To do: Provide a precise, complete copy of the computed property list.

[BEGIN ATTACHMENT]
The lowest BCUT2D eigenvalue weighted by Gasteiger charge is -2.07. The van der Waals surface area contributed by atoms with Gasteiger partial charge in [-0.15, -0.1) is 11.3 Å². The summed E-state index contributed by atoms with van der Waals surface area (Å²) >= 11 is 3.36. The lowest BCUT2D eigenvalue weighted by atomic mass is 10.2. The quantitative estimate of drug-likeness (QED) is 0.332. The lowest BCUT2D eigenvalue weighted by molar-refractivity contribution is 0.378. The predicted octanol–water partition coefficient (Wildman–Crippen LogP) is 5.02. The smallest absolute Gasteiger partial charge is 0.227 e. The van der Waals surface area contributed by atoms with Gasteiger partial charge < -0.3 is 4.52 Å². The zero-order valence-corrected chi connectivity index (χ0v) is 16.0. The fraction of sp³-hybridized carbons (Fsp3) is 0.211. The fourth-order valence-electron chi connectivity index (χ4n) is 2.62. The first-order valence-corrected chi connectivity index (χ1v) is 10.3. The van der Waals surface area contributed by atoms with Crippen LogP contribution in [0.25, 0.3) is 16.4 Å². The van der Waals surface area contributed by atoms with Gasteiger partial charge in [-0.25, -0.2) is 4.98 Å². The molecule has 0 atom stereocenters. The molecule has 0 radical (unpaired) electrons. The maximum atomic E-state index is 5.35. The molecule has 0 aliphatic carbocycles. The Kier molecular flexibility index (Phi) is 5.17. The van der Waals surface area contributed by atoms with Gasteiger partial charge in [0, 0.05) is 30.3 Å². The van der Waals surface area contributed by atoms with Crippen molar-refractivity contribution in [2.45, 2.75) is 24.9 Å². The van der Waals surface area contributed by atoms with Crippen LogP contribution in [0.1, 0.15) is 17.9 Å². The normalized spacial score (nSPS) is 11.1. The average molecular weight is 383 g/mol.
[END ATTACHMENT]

The lowest BCUT2D eigenvalue weighted by Gasteiger charge is -2.07. The van der Waals surface area contributed by atoms with Gasteiger partial charge in [-0.15, -0.1) is 11.3 Å². The summed E-state index contributed by atoms with van der Waals surface area (Å²) >= 11 is 3.36. The lowest BCUT2D eigenvalue weighted by atomic mass is 10.2. The quantitative estimate of drug-likeness (QED) is 0.332. The lowest BCUT2D eigenvalue weighted by molar-refractivity contribution is 0.378. The predicted octanol–water partition coefficient (Wildman–Crippen LogP) is 5.02. The smallest absolute Gasteiger partial charge is 0.227 e. The van der Waals surface area contributed by atoms with Gasteiger partial charge < -0.3 is 4.52 Å². The zero-order valence-corrected chi connectivity index (χ0v) is 16.0. The fraction of sp³-hybridized carbons (Fsp3) is 0.211. The fourth-order valence-electron chi connectivity index (χ4n) is 2.62. The first-order valence-corrected chi connectivity index (χ1v) is 10.3. The van der Waals surface area contributed by atoms with Crippen LogP contribution in [0.25, 0.3) is 16.4 Å². The van der Waals surface area contributed by atoms with Gasteiger partial charge in [-0.25, -0.2) is 4.98 Å². The molecule has 0 atom stereocenters. The molecule has 0 radical (unpaired) electrons. The maximum atomic E-state index is 5.35. The molecule has 0 aliphatic carbocycles. The Kier molecular flexibility index (Phi) is 5.17. The van der Waals surface area contributed by atoms with Gasteiger partial charge in [0, 0.05) is 30.3 Å². The van der Waals surface area contributed by atoms with Crippen molar-refractivity contribution in [2.45, 2.75) is 24.9 Å². The van der Waals surface area contributed by atoms with Crippen LogP contribution in [0.1, 0.15) is 17.9 Å². The normalized spacial score (nSPS) is 11.1. The average molecular weight is 383 g/mol.